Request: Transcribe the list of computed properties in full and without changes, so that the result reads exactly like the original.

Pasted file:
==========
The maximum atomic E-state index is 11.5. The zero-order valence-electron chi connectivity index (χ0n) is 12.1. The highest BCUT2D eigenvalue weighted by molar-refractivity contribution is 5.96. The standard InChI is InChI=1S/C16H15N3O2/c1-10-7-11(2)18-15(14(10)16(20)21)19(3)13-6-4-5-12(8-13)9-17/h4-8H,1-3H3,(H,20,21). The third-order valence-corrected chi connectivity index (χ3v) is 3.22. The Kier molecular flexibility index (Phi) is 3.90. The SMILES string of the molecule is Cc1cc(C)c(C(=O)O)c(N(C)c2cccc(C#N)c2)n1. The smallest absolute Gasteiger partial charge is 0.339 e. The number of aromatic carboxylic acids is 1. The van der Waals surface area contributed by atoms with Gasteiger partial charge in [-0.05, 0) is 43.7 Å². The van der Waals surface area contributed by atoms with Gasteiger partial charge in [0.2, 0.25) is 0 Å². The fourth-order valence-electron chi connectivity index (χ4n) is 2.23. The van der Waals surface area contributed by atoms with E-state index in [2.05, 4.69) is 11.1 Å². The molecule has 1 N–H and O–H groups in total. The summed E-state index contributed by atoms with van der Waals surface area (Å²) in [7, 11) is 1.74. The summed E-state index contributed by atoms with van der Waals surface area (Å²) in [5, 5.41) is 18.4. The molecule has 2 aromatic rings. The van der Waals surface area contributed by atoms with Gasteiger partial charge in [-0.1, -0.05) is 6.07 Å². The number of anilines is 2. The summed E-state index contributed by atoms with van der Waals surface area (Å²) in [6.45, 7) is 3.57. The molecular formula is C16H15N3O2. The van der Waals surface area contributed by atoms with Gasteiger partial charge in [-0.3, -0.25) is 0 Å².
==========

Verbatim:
The maximum atomic E-state index is 11.5. The zero-order valence-electron chi connectivity index (χ0n) is 12.1. The highest BCUT2D eigenvalue weighted by molar-refractivity contribution is 5.96. The standard InChI is InChI=1S/C16H15N3O2/c1-10-7-11(2)18-15(14(10)16(20)21)19(3)13-6-4-5-12(8-13)9-17/h4-8H,1-3H3,(H,20,21). The third-order valence-corrected chi connectivity index (χ3v) is 3.22. The Kier molecular flexibility index (Phi) is 3.90. The SMILES string of the molecule is Cc1cc(C)c(C(=O)O)c(N(C)c2cccc(C#N)c2)n1. The smallest absolute Gasteiger partial charge is 0.339 e. The number of aromatic carboxylic acids is 1. The van der Waals surface area contributed by atoms with Gasteiger partial charge in [-0.05, 0) is 43.7 Å². The van der Waals surface area contributed by atoms with Gasteiger partial charge in [0.2, 0.25) is 0 Å². The fourth-order valence-electron chi connectivity index (χ4n) is 2.23. The van der Waals surface area contributed by atoms with E-state index in [2.05, 4.69) is 11.1 Å². The molecule has 1 N–H and O–H groups in total. The summed E-state index contributed by atoms with van der Waals surface area (Å²) in [7, 11) is 1.74. The summed E-state index contributed by atoms with van der Waals surface area (Å²) in [5, 5.41) is 18.4. The molecule has 2 aromatic rings. The van der Waals surface area contributed by atoms with Gasteiger partial charge in [-0.1, -0.05) is 6.07 Å². The number of anilines is 2. The summed E-state index contributed by atoms with van der Waals surface area (Å²) in [6.45, 7) is 3.57. The molecular formula is C16H15N3O2. The van der Waals surface area contributed by atoms with Gasteiger partial charge in [-0.3, -0.25) is 0 Å².